Frontline SMS: advances healthcare networks in underserved communities by using innovative, appropriate mobile technologies that enables large-scale, two-way text messaging using only a laptop, a GSM modem, and inexpensive cell phones.

Ushahidi was built for information collection, visualization and interactive mapping. The Ushahidi Platform was developed in Kenya, innovating the simplest way of aggregating information from the public for use in crisis response.

What are the three most important actions needed to grow your initiative or organization?

Initial private funding to secure staff time, equipment and support for launching the 18-month pilot. Funding staff time would include intensive training from Internews and two key partner: Frontline SMS, and Ushahidi , for KOCH FM journalists, station staff and Korogocho Community Health Workers.

The Story
What was the defining moment that led you to this innovation?

The Haiti Earthquake. By positioning community radio as a communications link between humanitarian aid providers and civilians, Internews served a vital role for earthquake victims - Internews and its network of Haitian reporters received and distributed vital aid information – using mobile short code launched by Ushahidi - which helped gather reports of local needs in real time. Post – earthquake, Internews interviewed survivors, to determine how people continue to get news, so that information can be best targeted to continue serving the local population.
In the past couple years, mapping and crowdsourcing software plus mobile messaging via SMS have proven to be vital tools for organizing humanitarian response and enhancing communication with affected populations during a crises. Internews, HealthMap and FrontlineSMS have all been used with great success in recent humanitarian efforts including the current flooding in Pakistan and the recent earthquake in Haiti. Seeing the dramatic results that community radio achieves when working with new media tools– to catalyze and accelerate strategic communications interventions – has led us to adapt the model for similar poor infrastructure settings to improve healthcare delivery.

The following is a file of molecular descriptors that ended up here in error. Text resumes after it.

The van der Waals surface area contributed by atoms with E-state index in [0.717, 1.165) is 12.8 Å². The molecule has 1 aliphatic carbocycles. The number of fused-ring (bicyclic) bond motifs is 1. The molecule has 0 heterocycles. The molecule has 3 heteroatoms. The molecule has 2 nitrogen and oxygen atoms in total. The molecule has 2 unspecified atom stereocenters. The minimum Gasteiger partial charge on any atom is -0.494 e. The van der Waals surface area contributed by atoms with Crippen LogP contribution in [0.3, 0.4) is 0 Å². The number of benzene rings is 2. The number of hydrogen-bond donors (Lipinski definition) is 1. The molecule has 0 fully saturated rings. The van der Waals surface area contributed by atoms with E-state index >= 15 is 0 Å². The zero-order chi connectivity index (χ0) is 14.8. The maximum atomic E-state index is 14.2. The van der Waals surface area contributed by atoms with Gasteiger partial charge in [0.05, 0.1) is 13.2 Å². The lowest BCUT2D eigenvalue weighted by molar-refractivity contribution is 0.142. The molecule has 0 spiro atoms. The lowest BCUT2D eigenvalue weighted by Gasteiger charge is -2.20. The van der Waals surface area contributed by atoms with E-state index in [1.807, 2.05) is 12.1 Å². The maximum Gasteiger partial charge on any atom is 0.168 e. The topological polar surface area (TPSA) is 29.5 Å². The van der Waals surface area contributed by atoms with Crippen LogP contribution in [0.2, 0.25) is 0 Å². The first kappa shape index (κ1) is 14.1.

The Korogocho pilot links new media tools, including mapping and crowdsourcing software, mobiles and SMS, to community radio, which provides the space for localizing the dialogue and allows the information to be shared with Korogocho slum residents who are most affected and to the health workers who serve them. At the same time, the community radio journalists trained by Internews can adjust and iterate targeted health programming to their listenership. The leveraging of resources between old and new media results in empowering communities like Korogocho to take charge of their own health.

Tell us about the social innovator behind this idea.

Internews is an international media development organization whose mission is to empower local media worldwide, to give people the news and information they need, the ability to connect, and the means to make their voices heard. Information is the power that can change the world. We are in the midst of a revolution in human communication that is profoundly reshaping our future. Yet, for nearly half the planet, the promise of this revolution has not been fulfilled.
Working in some of the most difficult environments around the world, Internews pioneers applications of new technologies for development and designs and implements innovative solutions to programmatic and operational challenges. Independent, local media can enable people in the midst of crisis or suffering from oppressive poverty can begin to take an active role in their own survival and recovery. In the past 10 years, the mobile revolution has dramatically improved the way relief and healthcare are provided to people caught up in disasters and crises. However, much more could be done to keep vulnerable populations informed of assistance efforts and healthcare support and be able to engage them in their own recovery process. Strong, effective, local media are uniquely positioned to play a catalytic role in engaging communities to take charge of their own health.

Internews recognizes that social progress involves a commitment to long-term engagement, flexibility in approach, and persistent encouragement of partners and programs. Through its programs, Internews improves the reach, quality, and sustainability of local media, enabling them to better serve the information needs of their communities.
Internews has worked in over 70 countries and trained over 80,000 people in media skills1. Together with local partners, our activities include establishing and supporting media outlets, journalist associations, and broadcast networks. We also have special programs to improve reporting on the environment, humanitarian crises, public health and women’s issues.
Formed in 1982, Internews Network is a 501(c)(3) organization headquartered in California. The organization currently works in Africa, Asia, Europe, the Middle East, and North America (see map). Internews Network has projected revenues of $35 million for 2010.